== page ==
Alternatives to methyl bromide soil fumigation for vegetable and floriculture production
Location: Subtropical Plant Pathology Research
Title: GRAFTING FOR CONTROL OF MELOIDOGYNE INCOGNITA ON BELL PEPPER, TOMATO, AND MELONS
Submitted to: Proceedings of Methyl Bromide Alternatives Conference
Publication Type: Proceedings
Publication Acceptance Date: September 30, 2010
Publication Date: October 15, 2010
Citation: Burelle, N.K., Rosskopf, E.N., Bausher, M.G. 2010. GRAFTING FOR CONTROL OF MELOIDOGYNE INCOGNITA ON BELL PEPPER, TOMATO, AND MELONS. Proceedings of Methyl Bromide Alternatives Conference. 76:1-2.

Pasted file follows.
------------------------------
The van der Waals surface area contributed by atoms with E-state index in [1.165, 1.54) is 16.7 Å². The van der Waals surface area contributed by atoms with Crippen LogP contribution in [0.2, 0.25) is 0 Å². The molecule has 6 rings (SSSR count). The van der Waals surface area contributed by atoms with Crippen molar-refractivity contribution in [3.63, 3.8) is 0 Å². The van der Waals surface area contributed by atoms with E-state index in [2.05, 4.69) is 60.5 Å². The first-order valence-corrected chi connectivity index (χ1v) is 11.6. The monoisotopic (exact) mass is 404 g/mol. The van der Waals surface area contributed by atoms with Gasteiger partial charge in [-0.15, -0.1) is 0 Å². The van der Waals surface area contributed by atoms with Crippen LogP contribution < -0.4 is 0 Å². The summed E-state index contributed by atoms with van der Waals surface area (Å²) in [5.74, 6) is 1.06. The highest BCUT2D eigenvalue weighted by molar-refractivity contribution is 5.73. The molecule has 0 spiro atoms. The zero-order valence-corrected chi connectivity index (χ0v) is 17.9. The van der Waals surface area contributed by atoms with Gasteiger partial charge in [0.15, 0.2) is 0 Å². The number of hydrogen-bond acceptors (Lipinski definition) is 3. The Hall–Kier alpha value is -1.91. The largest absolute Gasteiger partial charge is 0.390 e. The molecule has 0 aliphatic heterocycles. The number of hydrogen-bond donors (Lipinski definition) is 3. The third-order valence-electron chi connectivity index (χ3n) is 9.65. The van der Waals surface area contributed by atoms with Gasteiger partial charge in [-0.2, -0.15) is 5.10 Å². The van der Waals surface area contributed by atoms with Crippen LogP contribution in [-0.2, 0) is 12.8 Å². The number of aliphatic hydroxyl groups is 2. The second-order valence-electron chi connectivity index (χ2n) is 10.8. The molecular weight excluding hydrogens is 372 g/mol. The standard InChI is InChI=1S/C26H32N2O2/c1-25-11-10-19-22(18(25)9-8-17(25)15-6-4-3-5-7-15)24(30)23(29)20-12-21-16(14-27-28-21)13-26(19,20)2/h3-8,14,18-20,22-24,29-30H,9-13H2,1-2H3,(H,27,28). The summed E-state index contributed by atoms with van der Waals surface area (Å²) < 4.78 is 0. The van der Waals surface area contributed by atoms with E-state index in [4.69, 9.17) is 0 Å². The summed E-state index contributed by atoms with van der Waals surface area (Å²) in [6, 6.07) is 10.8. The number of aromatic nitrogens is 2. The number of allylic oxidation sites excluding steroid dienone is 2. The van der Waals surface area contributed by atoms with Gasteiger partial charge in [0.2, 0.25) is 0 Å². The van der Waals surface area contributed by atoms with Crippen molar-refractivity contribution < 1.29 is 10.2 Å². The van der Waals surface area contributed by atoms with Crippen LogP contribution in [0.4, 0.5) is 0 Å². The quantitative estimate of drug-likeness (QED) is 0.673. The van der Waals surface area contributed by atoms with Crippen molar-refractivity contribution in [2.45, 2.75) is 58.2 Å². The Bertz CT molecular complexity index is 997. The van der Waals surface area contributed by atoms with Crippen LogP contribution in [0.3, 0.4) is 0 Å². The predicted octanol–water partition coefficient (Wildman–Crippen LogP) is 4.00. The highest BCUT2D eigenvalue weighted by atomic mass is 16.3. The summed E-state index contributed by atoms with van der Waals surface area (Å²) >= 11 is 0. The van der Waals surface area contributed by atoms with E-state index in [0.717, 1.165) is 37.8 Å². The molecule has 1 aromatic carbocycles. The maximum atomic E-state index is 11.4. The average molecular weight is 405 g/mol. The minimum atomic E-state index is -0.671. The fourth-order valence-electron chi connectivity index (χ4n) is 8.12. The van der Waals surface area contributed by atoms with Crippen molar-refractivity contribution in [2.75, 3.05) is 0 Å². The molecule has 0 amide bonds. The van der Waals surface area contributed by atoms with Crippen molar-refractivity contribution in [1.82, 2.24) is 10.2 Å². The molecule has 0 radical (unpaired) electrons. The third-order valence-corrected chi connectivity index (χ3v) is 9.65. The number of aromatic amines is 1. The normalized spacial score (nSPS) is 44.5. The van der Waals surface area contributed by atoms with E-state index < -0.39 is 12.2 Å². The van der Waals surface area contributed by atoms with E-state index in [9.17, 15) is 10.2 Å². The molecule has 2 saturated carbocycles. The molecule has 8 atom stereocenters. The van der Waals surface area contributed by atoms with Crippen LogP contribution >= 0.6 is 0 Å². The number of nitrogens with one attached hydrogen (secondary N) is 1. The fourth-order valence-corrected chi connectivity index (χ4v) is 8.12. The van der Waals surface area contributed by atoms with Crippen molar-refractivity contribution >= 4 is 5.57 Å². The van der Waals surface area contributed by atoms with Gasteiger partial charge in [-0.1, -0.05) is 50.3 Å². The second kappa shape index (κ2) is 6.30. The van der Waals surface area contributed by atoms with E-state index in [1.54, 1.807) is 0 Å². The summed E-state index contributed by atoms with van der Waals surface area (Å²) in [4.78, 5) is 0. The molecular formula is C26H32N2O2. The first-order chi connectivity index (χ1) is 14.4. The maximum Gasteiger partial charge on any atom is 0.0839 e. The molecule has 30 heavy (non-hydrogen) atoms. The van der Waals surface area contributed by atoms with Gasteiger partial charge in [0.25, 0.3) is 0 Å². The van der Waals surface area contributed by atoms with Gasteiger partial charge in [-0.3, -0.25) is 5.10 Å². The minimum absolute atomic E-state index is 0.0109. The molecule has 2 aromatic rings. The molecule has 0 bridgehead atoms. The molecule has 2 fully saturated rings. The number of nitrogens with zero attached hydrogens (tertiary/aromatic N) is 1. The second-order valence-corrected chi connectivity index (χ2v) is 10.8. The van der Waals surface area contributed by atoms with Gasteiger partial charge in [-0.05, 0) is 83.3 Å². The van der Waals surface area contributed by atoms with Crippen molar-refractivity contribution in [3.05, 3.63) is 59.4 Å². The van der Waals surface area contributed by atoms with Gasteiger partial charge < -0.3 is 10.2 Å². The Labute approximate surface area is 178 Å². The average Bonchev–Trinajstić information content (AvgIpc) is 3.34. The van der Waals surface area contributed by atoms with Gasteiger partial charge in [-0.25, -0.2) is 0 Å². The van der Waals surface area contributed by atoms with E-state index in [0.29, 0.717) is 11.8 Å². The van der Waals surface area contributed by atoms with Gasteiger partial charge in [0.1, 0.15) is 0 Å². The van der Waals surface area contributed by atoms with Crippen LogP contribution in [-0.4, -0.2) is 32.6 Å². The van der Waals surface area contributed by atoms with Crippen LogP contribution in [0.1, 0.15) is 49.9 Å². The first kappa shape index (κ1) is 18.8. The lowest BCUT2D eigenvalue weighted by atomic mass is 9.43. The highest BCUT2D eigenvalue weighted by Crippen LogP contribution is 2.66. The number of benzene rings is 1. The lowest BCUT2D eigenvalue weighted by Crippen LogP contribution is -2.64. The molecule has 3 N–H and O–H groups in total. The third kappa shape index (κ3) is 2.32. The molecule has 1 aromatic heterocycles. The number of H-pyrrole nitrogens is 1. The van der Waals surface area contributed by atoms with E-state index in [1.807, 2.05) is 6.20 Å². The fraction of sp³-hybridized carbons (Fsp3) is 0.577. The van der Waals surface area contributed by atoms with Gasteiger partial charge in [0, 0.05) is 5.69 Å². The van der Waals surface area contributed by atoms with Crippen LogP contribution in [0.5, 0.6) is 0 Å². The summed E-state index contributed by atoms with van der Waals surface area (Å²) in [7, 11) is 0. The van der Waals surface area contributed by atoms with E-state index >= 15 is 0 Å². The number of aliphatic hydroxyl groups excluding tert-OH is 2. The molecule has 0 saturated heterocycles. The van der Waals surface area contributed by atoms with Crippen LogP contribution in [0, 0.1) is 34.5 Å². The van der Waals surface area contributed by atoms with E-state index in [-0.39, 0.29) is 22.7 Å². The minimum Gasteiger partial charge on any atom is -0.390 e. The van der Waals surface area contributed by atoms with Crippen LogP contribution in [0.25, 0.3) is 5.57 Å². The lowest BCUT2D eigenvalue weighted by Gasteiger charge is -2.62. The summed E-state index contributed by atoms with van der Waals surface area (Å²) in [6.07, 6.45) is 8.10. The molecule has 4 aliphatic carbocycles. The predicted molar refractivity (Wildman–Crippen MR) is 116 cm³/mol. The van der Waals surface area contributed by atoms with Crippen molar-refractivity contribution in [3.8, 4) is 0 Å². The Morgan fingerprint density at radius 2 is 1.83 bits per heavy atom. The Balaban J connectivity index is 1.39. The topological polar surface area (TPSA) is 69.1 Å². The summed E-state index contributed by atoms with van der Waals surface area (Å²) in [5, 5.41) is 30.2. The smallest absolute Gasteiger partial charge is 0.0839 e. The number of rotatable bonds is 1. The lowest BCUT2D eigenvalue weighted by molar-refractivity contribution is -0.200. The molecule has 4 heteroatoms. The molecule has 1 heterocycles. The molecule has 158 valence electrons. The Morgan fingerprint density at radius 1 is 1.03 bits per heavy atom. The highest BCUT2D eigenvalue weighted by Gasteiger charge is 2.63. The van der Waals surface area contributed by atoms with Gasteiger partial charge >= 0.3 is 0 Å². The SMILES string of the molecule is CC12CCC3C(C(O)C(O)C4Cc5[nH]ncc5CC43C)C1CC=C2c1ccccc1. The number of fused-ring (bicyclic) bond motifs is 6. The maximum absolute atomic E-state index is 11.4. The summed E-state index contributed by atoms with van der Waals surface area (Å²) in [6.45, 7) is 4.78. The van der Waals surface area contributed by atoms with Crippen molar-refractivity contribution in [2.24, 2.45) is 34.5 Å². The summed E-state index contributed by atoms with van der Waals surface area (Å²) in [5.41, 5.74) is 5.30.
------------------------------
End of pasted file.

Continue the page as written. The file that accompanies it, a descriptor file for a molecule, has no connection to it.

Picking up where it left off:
Greenhouse, microplot, and field trials were conducted over three-years to evaluate rootstocks for root-knot nematode (Meloidogyne incognita) resistance. Rootstocks were evaluated for bell pepper (Capsicum annuum), tomato (Solanum esculentum), cantaloupe (Cucumis melo), and watermelon (Citrullus lanatus) scions. Nine pepper rootstocks were grafted to the commercial bell pepper variety ‘Aristotle’ as a scion and evaluated in greenhouse experiments. ‘Charleston Hot’, ‘Carolina Wonder’, ‘Charleston Belle’, ‘Mississippi Nemaheart’ and ‘Carolina Cayenne’ rootstocks were consistently resistant to galling by M. incognita, while Aristotle ungrafted, Aristotle self-grafted, ‘PA-136’, and ‘Caribbean Red Habanero’ were consistently susceptible to galling. Cultivars ‘Yolo Wonder’ and ‘Keystone Resistant Giant’ varied in their response. Caribbean Red Habanero had the highest number of M. incognita isolated from both roots and soil. Four seasons of microplot experiments were conducted to evaluate M. incognita resistance in rootstocks for tomato, muskmelon, and watermelon. Three tomato rootstocks; ‘TX301’, ‘Multifort’, and ‘Aloha’, were tested in addition to the ungrafted scion, ‘FL-47’. Two muskmelon rootstocks, Cucumis metuliferus and ‘Tetsukabuto’ (Cucurbita maxima x Cucurbita moschata), were evaluated with the ungrafted scion ‘Athena’. Two watermelon rootstocks, ‘Emphasis’ and ‘StrongTosa’ were grafted to the scion 'TriX Palomar'. In both years, M. incognita J2 in soil were similar among all tomato rootstocks, but J2 in roots were higher in the ungrafted FL-47 than in all grafted rootstocks. In muskmelon only C. metuliferus rootstock reduced galling. Tetsukabuto did not reduce numbers of M. incognita J2 in either soil or roots. There were no differences in nematode numbers, galling, or plant growth among watermelon rootstocks tested. Field trials were conducted in an area infested with M. incognita. Split plot experiments with four replications were used to evaluate rootstocks in fumigated and herbicide-only treated soil. Four soil treatments were applied under Canslit metalized film; methyl bromide (200 lbs/A, 67:33 mebr:chloropicrin), Midas (100 lbs/A, 50:50 iodomethane:chloropicrin), Paladin (50 gal/a, 79:21 DMDS:chloropicrin), and an herbicide-only control. Subplot treatments in tomato were three rootstocks; TX301, Multifort, and Aloha, and the ungrafted scion, FL-47. A double-crop of muskmelon was planted into existing beds. Two muskmelon rootstocks, C. metulifer and Tetsukabuto, were evaluated with the ungrafted scion Athena. Melon plants of each rootstock were planted into subplots previously occupied by each of the four tomato rootstocks. Although M. incognita populations in soil were highest in herbicide-only plots and in ungrafted tomato rootstocks, fumigant treatments did not differ statistically. All fumigants produced similar tomato plant growth, which was greater than the herbicide-only control, as were numbers of M. incognita isolated from roots. Multifort rootstock produced the largest and healthiest roots, however, M. incognita isolated from roots did not differ among the rootstocks. Galling was highest in plots with herbicide-only soil and ungrafted roots. M. incognita J2 in soil did not differ among soil treatments. M. incognita J2 in soil also did not differ among melon rootstocks but numbers isolated from melon roots were higher in Tetsukabuto than C. metuliferus. C. metuliferus rootstock reduced galling when planted following all tomato rootstocks. Root condition ratings were generally better with C. metuliferus compared with either the ungrafted melon or Tetsukabuto following all tomato rootstocks. All fumigants tested provided protection for all melon rootstocks against galling by root-knot nematodes when compared to the herbicide-only control. Galling on C. metuliferus rootstocks was less in all fumigant treatments compared with the ungrafted Athena and Tetsukabuto. Grafting commercial variety scions onto nematode resistant rootstocks has good potential for nematode management in combination with alternative soil fumigants or as a component in more sustainable crop production systems.